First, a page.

As Covid lockdown restrictions ease and people reconnect with their public spaces, make up for lost time by getting back to work on the 50 Fountains Challenge and Refill, especially in the lead up to World Refill Day on 16 June.
Block out harmful ads
The success of the junk food ad ban on London’s transport network has led to similar policies implemented across a growing number of councils. More recently, Bristol has joined these ranks becoming the first local authority outside of London to restrict ads and promotions for products that are high in fat, sugar and/or salt. Work on this policy has strengthened links between the council and the grassroots AdBlock Bristol campaign, which helped build a public mandate for the policy and has further encouraged the council to look at including ads that promote high carbon products such as cars. The effort coincided with a Bristol Bites Back Better public ad campaign developed by the Bristol Food Network as part of Bristol’s bid to become a Gold Sustainable Food City, showing that advertising spaces can be used to promote a resilient future through good food.
In your local efforts toward a gold standard around good food, make sure that a healthier and more sustainable council advertising policy features front and centre.
Get policymakers on board
Local elections are the ideal time to root priorities on public health and climate into policymakers’ agendas. The upcoming local council elections on 6 May offer the opportunity get commitments from candidates to put human and ecological health ahead of commercial interests. Sustainable Food Places has developed guidance for organisations and communities to engage local candidates. We also want to see this year’s elections mark a return to progress already made on health and climate, such as the Mayor of London’s ambitious scheme to bring in 100 new drinking fountains, which was sadly put on hold due to the Covid pandemic.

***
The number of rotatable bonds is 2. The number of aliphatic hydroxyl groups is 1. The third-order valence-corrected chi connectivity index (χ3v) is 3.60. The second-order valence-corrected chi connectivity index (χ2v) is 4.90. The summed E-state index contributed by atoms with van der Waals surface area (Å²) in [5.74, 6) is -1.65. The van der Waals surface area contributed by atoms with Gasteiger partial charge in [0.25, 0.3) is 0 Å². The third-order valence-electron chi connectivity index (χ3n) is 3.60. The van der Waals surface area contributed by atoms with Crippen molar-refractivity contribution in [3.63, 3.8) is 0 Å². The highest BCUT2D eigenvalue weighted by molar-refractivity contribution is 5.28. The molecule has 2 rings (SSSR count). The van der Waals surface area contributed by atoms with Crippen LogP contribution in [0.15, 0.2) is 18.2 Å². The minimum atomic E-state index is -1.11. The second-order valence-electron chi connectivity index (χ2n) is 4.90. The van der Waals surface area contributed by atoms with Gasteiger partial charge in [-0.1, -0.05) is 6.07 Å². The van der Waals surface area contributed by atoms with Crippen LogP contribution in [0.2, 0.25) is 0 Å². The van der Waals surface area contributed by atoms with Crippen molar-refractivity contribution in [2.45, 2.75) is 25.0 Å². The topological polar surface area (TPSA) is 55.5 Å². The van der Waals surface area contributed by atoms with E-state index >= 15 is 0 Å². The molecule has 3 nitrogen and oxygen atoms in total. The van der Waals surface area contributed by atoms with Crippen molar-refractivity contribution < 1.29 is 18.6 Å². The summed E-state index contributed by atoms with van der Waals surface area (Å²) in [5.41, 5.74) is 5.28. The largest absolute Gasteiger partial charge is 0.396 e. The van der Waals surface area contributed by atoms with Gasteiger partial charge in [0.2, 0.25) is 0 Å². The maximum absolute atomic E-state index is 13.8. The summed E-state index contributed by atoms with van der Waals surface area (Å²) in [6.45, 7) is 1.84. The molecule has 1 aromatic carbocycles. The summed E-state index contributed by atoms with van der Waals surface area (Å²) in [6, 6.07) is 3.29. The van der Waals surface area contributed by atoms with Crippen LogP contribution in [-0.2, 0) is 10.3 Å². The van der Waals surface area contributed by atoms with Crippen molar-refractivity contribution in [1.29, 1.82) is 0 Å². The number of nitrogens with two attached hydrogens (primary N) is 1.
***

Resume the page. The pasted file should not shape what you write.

Consider interventions that offer a net gain for public health and climate targets, such as healthier advertising, public tap water access, junk food sales restrictions, and catering improvements, alongside ensuring that food features prominently in council climate emergency plans, and interrogate election candidates on these matters.
This year presents itself as a time to return wholeheartedly to work on building a healthier and more sustainable food system, whether it’s public health teams returning to healthy eating work, food partnerships focusing more on policy and community advocacy after a year dominated by emergency food responses, or grassroots groups reconvening to campaign on food issues. This is also a crucial time to de-silo work around health and climate. It’s clear that the many drivers of both the obesity and climate and nature crises are one and the same, so our locally-grown solutions should likewise tackle both simultaneously.
Sugar Smart is a feature campaign of Sustainable Food Places, led by Sustain.
Published 16 Mar 2021
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Vera joined the team in 2017 and works on Sustainable Food Cities supporting cities with their Sugar Smart campaigns. She has previously coordinated the Love Food Hate Waste campaign at the Brighton & Hove Food Partnership, which included a very successful Feeding the 5000 Brighton event. She has also coordinated the Sussex Gleaning Network with Feedback, and co-founded the Food Waste Collective.
Campaign Coordinator Sustainable Food Places